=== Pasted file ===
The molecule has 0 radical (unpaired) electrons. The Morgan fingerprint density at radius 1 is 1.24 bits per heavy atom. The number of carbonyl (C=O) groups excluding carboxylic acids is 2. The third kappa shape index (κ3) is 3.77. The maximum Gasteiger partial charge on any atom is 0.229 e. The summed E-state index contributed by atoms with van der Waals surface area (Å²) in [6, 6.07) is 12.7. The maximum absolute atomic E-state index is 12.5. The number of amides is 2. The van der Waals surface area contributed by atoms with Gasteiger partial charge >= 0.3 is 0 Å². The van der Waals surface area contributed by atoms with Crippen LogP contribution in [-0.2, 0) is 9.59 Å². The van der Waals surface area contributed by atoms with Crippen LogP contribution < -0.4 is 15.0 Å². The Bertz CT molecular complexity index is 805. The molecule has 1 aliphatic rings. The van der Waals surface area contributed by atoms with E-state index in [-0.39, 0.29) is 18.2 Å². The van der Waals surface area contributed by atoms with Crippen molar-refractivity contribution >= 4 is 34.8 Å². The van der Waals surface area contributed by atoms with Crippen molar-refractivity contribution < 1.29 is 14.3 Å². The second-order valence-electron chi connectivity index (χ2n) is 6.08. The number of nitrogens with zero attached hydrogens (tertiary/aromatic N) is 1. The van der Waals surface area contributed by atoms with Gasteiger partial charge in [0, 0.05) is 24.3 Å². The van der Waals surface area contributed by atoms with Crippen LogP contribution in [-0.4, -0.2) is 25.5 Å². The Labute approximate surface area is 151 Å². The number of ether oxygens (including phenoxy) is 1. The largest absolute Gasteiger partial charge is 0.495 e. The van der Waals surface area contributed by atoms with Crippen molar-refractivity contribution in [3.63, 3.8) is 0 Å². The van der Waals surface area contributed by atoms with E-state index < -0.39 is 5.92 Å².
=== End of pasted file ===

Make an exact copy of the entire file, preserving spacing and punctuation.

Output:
The molecule has 0 radical (unpaired) electrons. The Morgan fingerprint density at radius 1 is 1.24 bits per heavy atom. The number of carbonyl (C=O) groups excluding carboxylic acids is 2. The third kappa shape index (κ3) is 3.77. The maximum Gasteiger partial charge on any atom is 0.229 e. The summed E-state index contributed by atoms with van der Waals surface area (Å²) in [6, 6.07) is 12.7. The maximum absolute atomic E-state index is 12.5. The number of amides is 2. The van der Waals surface area contributed by atoms with Gasteiger partial charge >= 0.3 is 0 Å². The van der Waals surface area contributed by atoms with Crippen LogP contribution in [-0.2, 0) is 9.59 Å². The van der Waals surface area contributed by atoms with Crippen LogP contribution < -0.4 is 15.0 Å². The Bertz CT molecular complexity index is 805. The molecule has 1 aliphatic rings. The van der Waals surface area contributed by atoms with E-state index in [-0.39, 0.29) is 18.2 Å². The van der Waals surface area contributed by atoms with Crippen molar-refractivity contribution >= 4 is 34.8 Å². The van der Waals surface area contributed by atoms with Crippen molar-refractivity contribution < 1.29 is 14.3 Å². The second-order valence-electron chi connectivity index (χ2n) is 6.08. The number of nitrogens with zero attached hydrogens (tertiary/aromatic N) is 1. The van der Waals surface area contributed by atoms with Gasteiger partial charge in [0, 0.05) is 24.3 Å². The van der Waals surface area contributed by atoms with Crippen LogP contribution in [-0.4, -0.2) is 25.5 Å². The Labute approximate surface area is 151 Å². The number of ether oxygens (including phenoxy) is 1. The largest absolute Gasteiger partial charge is 0.495 e. The van der Waals surface area contributed by atoms with Crippen molar-refractivity contribution in [3.63, 3.8) is 0 Å². The van der Waals surface area contributed by atoms with E-state index < -0.39 is 5.92 Å².